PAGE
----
Coil in Mercedes 180

I have had power loss and backfiring in my car the last month, and having taken it to a garage they have replaced the plugs( which obviously were not changed at the last Merc service) and it was
obvious one had been tracking for quite a while. While it has improved the performance, it is still not quite right. Less backfiring , but still there, especially at low revs when trying to accelerate, and a definate loss of power when trying to accelerate from low revs. High speed travelling seems to be fine, once on the moterway all if great. So Could the tracking have damaged the coil?, and if so is it easy to replace one.
toad
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I would do all the basic checkup before doing more major works... first... how is your timing? What is the condition of the spark plug wires... you need to use a ohmmeter to measure each wire... they should be between 1000 and 1300... and all wires should be near each other except the ignition coil wire.
Take out your distributor cap... clean the brass contacts inside where there is black marks... clean it until you see brass again... same for the rotor... on the edge and the center.
Run fuel injection cleaner for one tank... and then run Marvel Mystery Oil on the second tank (read label for amount to put in).
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Tricky on a C180, they don't have one...
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Ahh.... I was assuming he made a typo error on 180... as in 190E.
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Still it could be a 180 from the 1950s in which case it would have a cap.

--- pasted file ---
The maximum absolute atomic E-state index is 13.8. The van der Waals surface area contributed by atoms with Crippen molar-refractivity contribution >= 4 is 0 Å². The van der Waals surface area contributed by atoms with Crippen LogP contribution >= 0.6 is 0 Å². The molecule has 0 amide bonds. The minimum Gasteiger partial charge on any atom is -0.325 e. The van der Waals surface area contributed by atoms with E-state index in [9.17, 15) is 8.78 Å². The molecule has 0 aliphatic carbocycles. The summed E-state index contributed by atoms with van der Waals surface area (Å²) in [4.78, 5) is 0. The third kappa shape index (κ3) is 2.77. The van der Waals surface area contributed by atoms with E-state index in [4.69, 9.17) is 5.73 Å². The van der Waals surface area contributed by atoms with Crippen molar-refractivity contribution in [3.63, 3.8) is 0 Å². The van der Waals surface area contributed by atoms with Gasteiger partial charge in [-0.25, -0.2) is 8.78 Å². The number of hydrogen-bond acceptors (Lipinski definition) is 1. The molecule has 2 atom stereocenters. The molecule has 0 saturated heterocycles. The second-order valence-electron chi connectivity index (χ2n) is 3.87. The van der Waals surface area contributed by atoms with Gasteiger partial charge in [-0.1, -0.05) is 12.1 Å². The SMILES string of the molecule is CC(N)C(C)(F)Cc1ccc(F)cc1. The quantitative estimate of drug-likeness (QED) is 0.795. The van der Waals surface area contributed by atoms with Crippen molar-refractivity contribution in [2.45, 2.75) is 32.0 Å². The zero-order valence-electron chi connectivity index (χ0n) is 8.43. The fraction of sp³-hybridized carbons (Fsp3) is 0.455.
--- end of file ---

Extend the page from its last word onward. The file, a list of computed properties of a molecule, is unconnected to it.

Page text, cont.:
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Sorry for any confusion, its a S reg, 1998, petrol C180, in the UK. No D-cap.
Initially wondered if the tracking could have damaged the coil, is this possible?
Are they easy to remove and replace?
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cap.
D-cap.
possible?
You could swap the two coils over, and see if the misfire is still on the same cylinder, they only bolt onto inlet manifold.
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Never mind. Just share my experience. That kind of loss power sounds like the air leak after the air mass sensor. Check all the duct first, if there is a leak it causes intermittently loss of power.
Cheers Keith

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The guy at the garage sprayed around the engine while it was running, and found no air leak. The spray enters the leak and runs the engine quicker and so can detect where the leak would be, or so he said.
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I don't know how the guy could find out there was a leak on the air inlet duct of a normal aspired (non turbo or supercharged) engine by spraying some kind of funny powder. What you need to do is to do it yourself: check the throttle body for any broken or deformed duct. You may also loose the duct clamp and remove the ducting for inspection.
This kind of power loss happens on most older W202 1993-1995. BTW could you specify what vehicle you have. 190E? or C180
Cheers :) Keith

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Also this kind of power loss is quite common after changing spark plugs, because in order to access the spark plug cover, the ducting on top of the engine must be undone first. Poor workmanship contributes this kind of power loss and gave me 3 easy jobs (piece of cake) in last year.
Cheers Keith :) E14 4NS London

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Yes, you can detect leak by spraying... he most likely sprayed carburator cleaner... if the leak is pretty bad, the engne will stumble with carburator cleaner.
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